Samit considers himself especially unlucky. So much so he wonders if he ran over a black cat.

He remembers, vividly, the scenes as police carried the body of a murder victim away, twice. It stuck with him, and affected him so much that he now wears a stab vest.

Samit runs a chip shop in Doncaster town centre. It is his livelihood, and up until last year (2021), he considered himself to be living the dream as a young business owner, but all that has changed.

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Samit said: “I am always overwhelmed by fear. A man was murdered in my street, and I saw police take the body away. Since then murder follows me around and I am petrified.”

Across social media platforms the comment “typical Donny” appears quite frequently, and especially on stories or posts about violence, murders, drug raids and any form of criminal activity. Users repeatedly equate Doncaster with crime.

In some instances the comments even come with laughing emojis. People who live away from Doncaster use the term to mock the tow, that has become notorious for crime, while those who live in the area say it as a concession of sorts.

But for people like Samit, ‘typical Donny’ is lived experience that strikes fear into people. In the last year alone, the town has seen several shocking crimes.

For example, between March 29, 2021 and February 2022, there were several incidents of criminals opening fire in the streets or at occupied homes. But it is the violence in the town centre that has surprised many, and led to “overwhelming feelings of terror.”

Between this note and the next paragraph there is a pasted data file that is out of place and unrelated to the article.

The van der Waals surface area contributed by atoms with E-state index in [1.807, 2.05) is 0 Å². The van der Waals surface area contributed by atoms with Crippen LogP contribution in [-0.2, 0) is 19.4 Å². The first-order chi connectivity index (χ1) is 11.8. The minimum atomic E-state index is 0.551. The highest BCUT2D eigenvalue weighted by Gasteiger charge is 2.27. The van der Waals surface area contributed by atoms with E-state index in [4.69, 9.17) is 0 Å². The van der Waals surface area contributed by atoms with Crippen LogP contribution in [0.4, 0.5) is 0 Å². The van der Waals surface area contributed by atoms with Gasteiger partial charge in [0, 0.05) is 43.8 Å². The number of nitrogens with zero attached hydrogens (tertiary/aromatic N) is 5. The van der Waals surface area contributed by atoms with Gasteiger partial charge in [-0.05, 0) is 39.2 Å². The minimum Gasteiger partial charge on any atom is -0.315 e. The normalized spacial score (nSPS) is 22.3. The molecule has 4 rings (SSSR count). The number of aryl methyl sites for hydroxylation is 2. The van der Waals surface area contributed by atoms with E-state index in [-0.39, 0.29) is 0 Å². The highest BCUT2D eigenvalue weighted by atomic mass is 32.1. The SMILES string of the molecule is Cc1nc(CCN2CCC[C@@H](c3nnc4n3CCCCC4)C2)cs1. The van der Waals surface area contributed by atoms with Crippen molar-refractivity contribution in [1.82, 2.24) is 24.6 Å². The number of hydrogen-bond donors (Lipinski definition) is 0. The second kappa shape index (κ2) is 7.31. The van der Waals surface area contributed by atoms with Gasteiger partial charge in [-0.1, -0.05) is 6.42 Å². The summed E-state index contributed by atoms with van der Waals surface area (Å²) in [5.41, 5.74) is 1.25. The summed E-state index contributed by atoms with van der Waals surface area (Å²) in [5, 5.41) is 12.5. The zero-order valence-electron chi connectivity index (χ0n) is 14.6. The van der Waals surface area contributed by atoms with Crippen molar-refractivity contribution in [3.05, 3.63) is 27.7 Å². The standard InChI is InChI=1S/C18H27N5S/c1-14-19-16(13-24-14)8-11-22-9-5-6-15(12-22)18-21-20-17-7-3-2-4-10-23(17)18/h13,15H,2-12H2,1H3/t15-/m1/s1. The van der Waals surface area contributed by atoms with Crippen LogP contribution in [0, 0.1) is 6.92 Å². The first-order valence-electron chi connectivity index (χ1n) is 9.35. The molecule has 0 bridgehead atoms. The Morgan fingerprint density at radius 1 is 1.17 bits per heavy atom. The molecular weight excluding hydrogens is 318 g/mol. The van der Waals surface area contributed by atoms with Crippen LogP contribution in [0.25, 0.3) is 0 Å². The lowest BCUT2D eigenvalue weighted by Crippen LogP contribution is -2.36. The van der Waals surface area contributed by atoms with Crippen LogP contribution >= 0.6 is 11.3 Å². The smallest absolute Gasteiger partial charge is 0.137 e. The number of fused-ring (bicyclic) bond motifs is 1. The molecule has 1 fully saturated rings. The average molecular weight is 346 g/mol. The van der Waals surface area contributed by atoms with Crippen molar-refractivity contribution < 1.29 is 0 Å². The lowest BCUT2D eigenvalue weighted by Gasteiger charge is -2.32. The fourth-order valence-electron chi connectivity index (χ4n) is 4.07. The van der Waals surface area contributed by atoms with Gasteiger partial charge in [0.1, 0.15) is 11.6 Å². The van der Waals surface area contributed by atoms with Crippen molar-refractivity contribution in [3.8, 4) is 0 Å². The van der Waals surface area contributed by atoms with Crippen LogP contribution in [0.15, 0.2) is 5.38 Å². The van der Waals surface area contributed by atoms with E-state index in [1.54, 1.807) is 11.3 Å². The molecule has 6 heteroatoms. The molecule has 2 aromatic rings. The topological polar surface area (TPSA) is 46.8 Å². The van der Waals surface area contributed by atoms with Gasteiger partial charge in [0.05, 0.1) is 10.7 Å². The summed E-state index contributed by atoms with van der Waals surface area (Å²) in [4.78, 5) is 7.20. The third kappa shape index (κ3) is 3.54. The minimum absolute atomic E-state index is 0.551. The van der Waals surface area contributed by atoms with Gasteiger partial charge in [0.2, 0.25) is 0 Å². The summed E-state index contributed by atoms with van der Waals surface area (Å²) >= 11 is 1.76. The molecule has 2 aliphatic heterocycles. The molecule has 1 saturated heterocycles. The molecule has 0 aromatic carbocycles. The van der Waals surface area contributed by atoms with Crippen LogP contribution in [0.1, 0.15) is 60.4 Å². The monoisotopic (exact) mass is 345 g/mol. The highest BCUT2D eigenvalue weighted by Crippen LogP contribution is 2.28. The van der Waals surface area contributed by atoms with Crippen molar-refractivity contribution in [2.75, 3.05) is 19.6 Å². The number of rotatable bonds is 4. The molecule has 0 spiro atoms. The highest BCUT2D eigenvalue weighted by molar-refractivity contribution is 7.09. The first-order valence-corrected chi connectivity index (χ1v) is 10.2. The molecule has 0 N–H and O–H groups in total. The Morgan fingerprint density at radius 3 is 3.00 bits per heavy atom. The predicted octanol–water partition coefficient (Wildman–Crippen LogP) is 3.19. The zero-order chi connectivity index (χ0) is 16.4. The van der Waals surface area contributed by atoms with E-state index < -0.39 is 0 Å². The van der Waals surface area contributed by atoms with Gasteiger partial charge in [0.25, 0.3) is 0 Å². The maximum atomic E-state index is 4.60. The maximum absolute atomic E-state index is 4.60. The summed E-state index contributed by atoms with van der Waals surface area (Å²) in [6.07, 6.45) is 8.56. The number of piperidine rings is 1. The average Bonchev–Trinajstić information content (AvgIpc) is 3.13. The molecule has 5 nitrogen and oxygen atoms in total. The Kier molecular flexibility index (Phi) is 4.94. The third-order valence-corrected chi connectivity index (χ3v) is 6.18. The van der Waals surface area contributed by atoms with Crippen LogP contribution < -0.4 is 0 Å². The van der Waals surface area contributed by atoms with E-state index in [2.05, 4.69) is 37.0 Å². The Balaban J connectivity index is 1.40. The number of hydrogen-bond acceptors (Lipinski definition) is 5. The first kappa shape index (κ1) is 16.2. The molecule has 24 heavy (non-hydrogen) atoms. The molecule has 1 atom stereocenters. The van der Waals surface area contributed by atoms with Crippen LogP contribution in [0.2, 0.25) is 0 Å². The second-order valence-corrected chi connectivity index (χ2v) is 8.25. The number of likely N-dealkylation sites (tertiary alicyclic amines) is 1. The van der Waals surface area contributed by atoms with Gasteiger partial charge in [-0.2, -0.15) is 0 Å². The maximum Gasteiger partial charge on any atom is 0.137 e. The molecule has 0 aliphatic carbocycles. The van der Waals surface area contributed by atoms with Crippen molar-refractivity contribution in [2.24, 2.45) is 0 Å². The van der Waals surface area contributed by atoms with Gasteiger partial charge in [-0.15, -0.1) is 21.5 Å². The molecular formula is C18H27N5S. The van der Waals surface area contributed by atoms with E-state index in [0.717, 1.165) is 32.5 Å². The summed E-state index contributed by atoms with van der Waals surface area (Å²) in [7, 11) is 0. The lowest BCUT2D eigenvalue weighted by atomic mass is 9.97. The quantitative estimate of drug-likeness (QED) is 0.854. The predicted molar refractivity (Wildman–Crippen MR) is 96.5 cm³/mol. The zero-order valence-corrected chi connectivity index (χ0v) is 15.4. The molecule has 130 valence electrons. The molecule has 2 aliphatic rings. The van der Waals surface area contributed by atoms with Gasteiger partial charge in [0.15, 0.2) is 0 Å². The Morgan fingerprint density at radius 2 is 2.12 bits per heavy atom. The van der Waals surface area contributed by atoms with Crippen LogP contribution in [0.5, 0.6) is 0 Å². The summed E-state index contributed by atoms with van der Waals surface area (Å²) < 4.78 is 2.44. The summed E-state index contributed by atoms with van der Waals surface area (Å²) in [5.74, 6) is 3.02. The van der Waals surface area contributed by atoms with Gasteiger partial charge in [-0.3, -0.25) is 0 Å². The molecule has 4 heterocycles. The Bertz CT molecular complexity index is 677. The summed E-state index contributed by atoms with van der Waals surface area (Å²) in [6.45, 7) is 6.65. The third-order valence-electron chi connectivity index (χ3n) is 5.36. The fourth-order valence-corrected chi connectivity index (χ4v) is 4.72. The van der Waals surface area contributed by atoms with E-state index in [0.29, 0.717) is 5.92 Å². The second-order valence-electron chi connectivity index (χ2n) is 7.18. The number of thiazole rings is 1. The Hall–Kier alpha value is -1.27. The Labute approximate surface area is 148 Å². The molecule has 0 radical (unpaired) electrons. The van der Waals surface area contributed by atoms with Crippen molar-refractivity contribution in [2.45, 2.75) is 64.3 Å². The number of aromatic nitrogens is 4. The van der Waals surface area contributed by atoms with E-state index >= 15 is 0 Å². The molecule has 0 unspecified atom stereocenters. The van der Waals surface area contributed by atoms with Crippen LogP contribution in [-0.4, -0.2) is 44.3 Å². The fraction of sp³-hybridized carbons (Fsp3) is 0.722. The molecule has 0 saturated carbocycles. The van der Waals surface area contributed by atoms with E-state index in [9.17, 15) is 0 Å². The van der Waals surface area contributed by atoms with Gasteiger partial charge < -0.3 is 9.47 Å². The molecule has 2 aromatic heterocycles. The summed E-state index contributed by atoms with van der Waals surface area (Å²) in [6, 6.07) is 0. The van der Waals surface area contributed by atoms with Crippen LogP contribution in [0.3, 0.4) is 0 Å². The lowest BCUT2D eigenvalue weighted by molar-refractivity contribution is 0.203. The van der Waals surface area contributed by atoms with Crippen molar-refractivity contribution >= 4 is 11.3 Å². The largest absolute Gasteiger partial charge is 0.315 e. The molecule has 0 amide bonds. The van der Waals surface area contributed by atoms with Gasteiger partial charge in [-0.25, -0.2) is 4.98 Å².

On January 29, Ryan Theobald, 20 and Janis Kozlovskis were killed following a knife attack in Doncaster town centre. This was just five days after Thereese Soper, 29, of St Catherine’s Avenue was jailed for a violent attack which ripped a woman’s face open in a Doncaster town centre pub.

Jamie Adam Kelly died after he was ejected from Vintage Rock Bar on May 1

And about a fortnight ago, Jamie Adam Kelly died after he was ejected from Vintage Rock Bar on Silver Street and was attacked in the town centre. His injuries were severe and he lost his life in hospital the next day, making it three murders in the most well lit part of the entire town.

The murders have left many scars in their wake. Martin, who works in the town centre told YorkshireLive he now takes extra care to avoid confrontations with anyone. He said: “It does get to you doesn’t it. When there is that many people being attacked in town, including disabled kids, you get scared. I am at a point where if someone steps on me by accident, I will apologise and run as fast as I can.”

The attack involving disabled kids that he mentions occurred in November last year, when a group of 15 to 20 people punched and kicked the children, forcing them and their teachers to hide in a pharmacy. The attack was so bad one victim was in hospital for seven hours.

A woman, who did not want to be named, told YorkshireLive that like Samit she had seen a body being taken away, and “it stayed” with her. Her friend Yakim said it was surprising that crime happened in the town centre. “There is cameras and lights everywhere. I mean you can understand a shooting or stabbing in an estate, but you think town would be the safest place,” he said.

But a number of people feel the spotlight shines too brightly on Doncaster. Luke, 25, protested what he called “media bias” against his town. He said: “More people are stabbed in Nottingham town than over here but nobody makes noise about that.”

Luke, and a number of other people say they get annoyed when people say “typical Donny” because “It really isn’t as bad as they make it out to be.” But with three murders in the last five months, questions must be asked.


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